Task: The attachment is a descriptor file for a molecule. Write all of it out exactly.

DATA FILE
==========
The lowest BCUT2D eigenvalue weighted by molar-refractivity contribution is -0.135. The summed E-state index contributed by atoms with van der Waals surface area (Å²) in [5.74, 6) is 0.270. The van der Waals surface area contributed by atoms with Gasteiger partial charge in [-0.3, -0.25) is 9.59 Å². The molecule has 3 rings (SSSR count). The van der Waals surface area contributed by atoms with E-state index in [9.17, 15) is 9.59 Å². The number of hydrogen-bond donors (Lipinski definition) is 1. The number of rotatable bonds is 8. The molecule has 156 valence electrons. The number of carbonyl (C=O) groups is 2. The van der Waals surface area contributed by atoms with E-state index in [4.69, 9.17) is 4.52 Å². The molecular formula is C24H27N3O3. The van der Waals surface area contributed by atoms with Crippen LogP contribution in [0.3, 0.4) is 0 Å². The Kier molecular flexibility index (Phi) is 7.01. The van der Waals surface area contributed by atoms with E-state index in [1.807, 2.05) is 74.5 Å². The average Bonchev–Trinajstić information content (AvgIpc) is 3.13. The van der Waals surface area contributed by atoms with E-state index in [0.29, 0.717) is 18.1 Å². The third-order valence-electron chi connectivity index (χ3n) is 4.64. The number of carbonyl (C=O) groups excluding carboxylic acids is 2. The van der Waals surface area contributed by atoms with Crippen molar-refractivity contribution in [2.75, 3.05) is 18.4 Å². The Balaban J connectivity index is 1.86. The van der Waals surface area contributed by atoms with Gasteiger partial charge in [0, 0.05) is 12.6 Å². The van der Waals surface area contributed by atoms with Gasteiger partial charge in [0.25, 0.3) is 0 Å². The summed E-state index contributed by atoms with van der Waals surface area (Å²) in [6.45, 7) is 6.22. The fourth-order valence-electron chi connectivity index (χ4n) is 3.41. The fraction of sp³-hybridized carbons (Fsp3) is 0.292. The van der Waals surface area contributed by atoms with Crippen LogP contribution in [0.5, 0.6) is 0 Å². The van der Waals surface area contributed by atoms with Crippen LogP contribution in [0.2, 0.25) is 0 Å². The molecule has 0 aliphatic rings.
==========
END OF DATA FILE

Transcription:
The lowest BCUT2D eigenvalue weighted by molar-refractivity contribution is -0.135. The summed E-state index contributed by atoms with van der Waals surface area (Å²) in [5.74, 6) is 0.270. The van der Waals surface area contributed by atoms with Gasteiger partial charge in [-0.3, -0.25) is 9.59 Å². The molecule has 3 rings (SSSR count). The van der Waals surface area contributed by atoms with E-state index in [9.17, 15) is 9.59 Å². The number of hydrogen-bond donors (Lipinski definition) is 1. The number of rotatable bonds is 8. The molecule has 156 valence electrons. The number of carbonyl (C=O) groups is 2. The van der Waals surface area contributed by atoms with E-state index in [4.69, 9.17) is 4.52 Å². The molecular formula is C24H27N3O3. The van der Waals surface area contributed by atoms with Crippen LogP contribution in [0.3, 0.4) is 0 Å². The Kier molecular flexibility index (Phi) is 7.01. The van der Waals surface area contributed by atoms with E-state index in [1.807, 2.05) is 74.5 Å². The average Bonchev–Trinajstić information content (AvgIpc) is 3.13. The van der Waals surface area contributed by atoms with E-state index in [0.29, 0.717) is 18.1 Å². The third-order valence-electron chi connectivity index (χ3n) is 4.64. The number of carbonyl (C=O) groups excluding carboxylic acids is 2. The van der Waals surface area contributed by atoms with Crippen molar-refractivity contribution in [2.75, 3.05) is 18.4 Å². The Balaban J connectivity index is 1.86. The van der Waals surface area contributed by atoms with Gasteiger partial charge in [0, 0.05) is 12.6 Å². The van der Waals surface area contributed by atoms with Gasteiger partial charge in [0.25, 0.3) is 0 Å². The summed E-state index contributed by atoms with van der Waals surface area (Å²) in [6.45, 7) is 6.22. The fourth-order valence-electron chi connectivity index (χ4n) is 3.41. The fraction of sp³-hybridized carbons (Fsp3) is 0.292. The van der Waals surface area contributed by atoms with Crippen LogP contribution in [0.5, 0.6) is 0 Å². The van der Waals surface area contributed by atoms with Crippen LogP contribution in [0.2, 0.25) is 0 Å². The molecule has 0 aliphatic rings.